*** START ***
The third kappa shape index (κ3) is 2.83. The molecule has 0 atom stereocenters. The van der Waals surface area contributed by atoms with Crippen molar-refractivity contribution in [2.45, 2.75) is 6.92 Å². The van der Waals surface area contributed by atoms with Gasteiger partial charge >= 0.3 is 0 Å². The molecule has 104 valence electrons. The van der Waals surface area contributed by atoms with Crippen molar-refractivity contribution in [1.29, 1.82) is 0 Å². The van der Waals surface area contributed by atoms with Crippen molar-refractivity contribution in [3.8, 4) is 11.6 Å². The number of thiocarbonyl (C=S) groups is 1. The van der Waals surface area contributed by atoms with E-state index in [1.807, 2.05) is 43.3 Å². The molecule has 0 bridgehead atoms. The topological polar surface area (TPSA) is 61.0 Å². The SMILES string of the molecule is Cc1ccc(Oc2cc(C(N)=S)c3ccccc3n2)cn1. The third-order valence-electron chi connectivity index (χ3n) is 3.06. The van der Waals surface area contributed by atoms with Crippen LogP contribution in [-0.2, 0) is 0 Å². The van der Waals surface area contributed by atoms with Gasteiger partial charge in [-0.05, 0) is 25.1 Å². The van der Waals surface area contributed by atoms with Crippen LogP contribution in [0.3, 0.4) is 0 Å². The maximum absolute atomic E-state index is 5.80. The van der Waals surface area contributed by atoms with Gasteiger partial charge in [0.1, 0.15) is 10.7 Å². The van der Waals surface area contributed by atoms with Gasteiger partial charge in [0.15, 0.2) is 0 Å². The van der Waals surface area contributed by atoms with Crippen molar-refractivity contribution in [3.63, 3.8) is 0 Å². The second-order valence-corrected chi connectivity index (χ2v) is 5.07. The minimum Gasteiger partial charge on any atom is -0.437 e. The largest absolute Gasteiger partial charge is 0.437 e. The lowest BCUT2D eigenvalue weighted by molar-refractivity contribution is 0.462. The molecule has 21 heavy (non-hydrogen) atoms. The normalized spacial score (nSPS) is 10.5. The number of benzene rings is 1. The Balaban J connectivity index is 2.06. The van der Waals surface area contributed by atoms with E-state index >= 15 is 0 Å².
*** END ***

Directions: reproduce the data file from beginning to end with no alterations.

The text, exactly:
The third kappa shape index (κ3) is 2.83. The molecule has 0 atom stereocenters. The van der Waals surface area contributed by atoms with Crippen molar-refractivity contribution in [2.45, 2.75) is 6.92 Å². The van der Waals surface area contributed by atoms with Gasteiger partial charge >= 0.3 is 0 Å². The molecule has 104 valence electrons. The van der Waals surface area contributed by atoms with Crippen molar-refractivity contribution in [1.29, 1.82) is 0 Å². The van der Waals surface area contributed by atoms with Crippen molar-refractivity contribution in [3.8, 4) is 11.6 Å². The number of thiocarbonyl (C=S) groups is 1. The van der Waals surface area contributed by atoms with E-state index in [1.807, 2.05) is 43.3 Å². The molecule has 0 bridgehead atoms. The topological polar surface area (TPSA) is 61.0 Å². The SMILES string of the molecule is Cc1ccc(Oc2cc(C(N)=S)c3ccccc3n2)cn1. The third-order valence-electron chi connectivity index (χ3n) is 3.06. The van der Waals surface area contributed by atoms with Crippen LogP contribution in [-0.2, 0) is 0 Å². The van der Waals surface area contributed by atoms with Gasteiger partial charge in [-0.05, 0) is 25.1 Å². The van der Waals surface area contributed by atoms with Crippen LogP contribution in [0.3, 0.4) is 0 Å². The maximum absolute atomic E-state index is 5.80. The van der Waals surface area contributed by atoms with Gasteiger partial charge in [0.1, 0.15) is 10.7 Å². The van der Waals surface area contributed by atoms with Gasteiger partial charge in [0.15, 0.2) is 0 Å². The van der Waals surface area contributed by atoms with Crippen molar-refractivity contribution in [3.63, 3.8) is 0 Å². The second-order valence-corrected chi connectivity index (χ2v) is 5.07. The minimum Gasteiger partial charge on any atom is -0.437 e. The largest absolute Gasteiger partial charge is 0.437 e. The lowest BCUT2D eigenvalue weighted by molar-refractivity contribution is 0.462. The molecule has 21 heavy (non-hydrogen) atoms. The normalized spacial score (nSPS) is 10.5. The number of benzene rings is 1. The Balaban J connectivity index is 2.06. The van der Waals surface area contributed by atoms with E-state index >= 15 is 0 Å².